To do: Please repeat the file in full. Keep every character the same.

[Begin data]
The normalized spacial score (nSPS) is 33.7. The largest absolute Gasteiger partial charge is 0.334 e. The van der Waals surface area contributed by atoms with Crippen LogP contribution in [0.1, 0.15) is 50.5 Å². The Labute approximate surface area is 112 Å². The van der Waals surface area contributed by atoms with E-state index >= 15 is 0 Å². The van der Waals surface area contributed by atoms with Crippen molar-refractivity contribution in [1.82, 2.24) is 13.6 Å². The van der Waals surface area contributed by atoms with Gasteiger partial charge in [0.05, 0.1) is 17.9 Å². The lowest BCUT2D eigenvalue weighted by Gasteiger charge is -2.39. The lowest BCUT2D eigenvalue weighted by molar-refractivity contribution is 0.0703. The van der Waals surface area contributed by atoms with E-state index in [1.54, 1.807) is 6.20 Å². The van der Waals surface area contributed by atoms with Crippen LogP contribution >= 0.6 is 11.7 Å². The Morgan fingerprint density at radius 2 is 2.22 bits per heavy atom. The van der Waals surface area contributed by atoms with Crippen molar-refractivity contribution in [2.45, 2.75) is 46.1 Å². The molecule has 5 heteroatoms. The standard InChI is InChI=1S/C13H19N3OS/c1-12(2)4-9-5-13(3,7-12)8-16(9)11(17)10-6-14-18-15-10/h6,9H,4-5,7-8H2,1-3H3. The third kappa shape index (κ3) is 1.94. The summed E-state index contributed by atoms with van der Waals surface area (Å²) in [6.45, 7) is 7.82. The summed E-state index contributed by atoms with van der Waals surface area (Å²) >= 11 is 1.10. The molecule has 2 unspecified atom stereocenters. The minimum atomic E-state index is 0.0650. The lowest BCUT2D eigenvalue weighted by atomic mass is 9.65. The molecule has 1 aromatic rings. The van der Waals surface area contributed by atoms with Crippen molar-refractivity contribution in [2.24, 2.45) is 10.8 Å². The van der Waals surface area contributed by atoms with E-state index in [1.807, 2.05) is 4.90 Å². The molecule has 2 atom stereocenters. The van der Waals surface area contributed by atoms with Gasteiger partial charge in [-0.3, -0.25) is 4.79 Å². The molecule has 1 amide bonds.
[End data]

The normalized spacial score (nSPS) is 33.7. The largest absolute Gasteiger partial charge is 0.334 e. The van der Waals surface area contributed by atoms with Crippen LogP contribution in [0.1, 0.15) is 50.5 Å². The Labute approximate surface area is 112 Å². The van der Waals surface area contributed by atoms with E-state index >= 15 is 0 Å². The van der Waals surface area contributed by atoms with Crippen molar-refractivity contribution in [1.82, 2.24) is 13.6 Å². The van der Waals surface area contributed by atoms with Gasteiger partial charge in [0.05, 0.1) is 17.9 Å². The lowest BCUT2D eigenvalue weighted by Gasteiger charge is -2.39. The lowest BCUT2D eigenvalue weighted by molar-refractivity contribution is 0.0703. The van der Waals surface area contributed by atoms with E-state index in [1.54, 1.807) is 6.20 Å². The van der Waals surface area contributed by atoms with Crippen LogP contribution >= 0.6 is 11.7 Å². The Morgan fingerprint density at radius 2 is 2.22 bits per heavy atom. The van der Waals surface area contributed by atoms with Crippen molar-refractivity contribution in [2.45, 2.75) is 46.1 Å². The molecule has 5 heteroatoms. The standard InChI is InChI=1S/C13H19N3OS/c1-12(2)4-9-5-13(3,7-12)8-16(9)11(17)10-6-14-18-15-10/h6,9H,4-5,7-8H2,1-3H3. The third kappa shape index (κ3) is 1.94. The summed E-state index contributed by atoms with van der Waals surface area (Å²) in [6.45, 7) is 7.82. The summed E-state index contributed by atoms with van der Waals surface area (Å²) >= 11 is 1.10. The molecule has 2 unspecified atom stereocenters. The minimum atomic E-state index is 0.0650. The lowest BCUT2D eigenvalue weighted by atomic mass is 9.65. The molecule has 1 aromatic rings. The van der Waals surface area contributed by atoms with Crippen molar-refractivity contribution in [2.24, 2.45) is 10.8 Å². The van der Waals surface area contributed by atoms with E-state index in [1.807, 2.05) is 4.90 Å². The molecule has 2 atom stereocenters. The van der Waals surface area contributed by atoms with Gasteiger partial charge in [-0.3, -0.25) is 4.79 Å². The molecule has 1 amide bonds.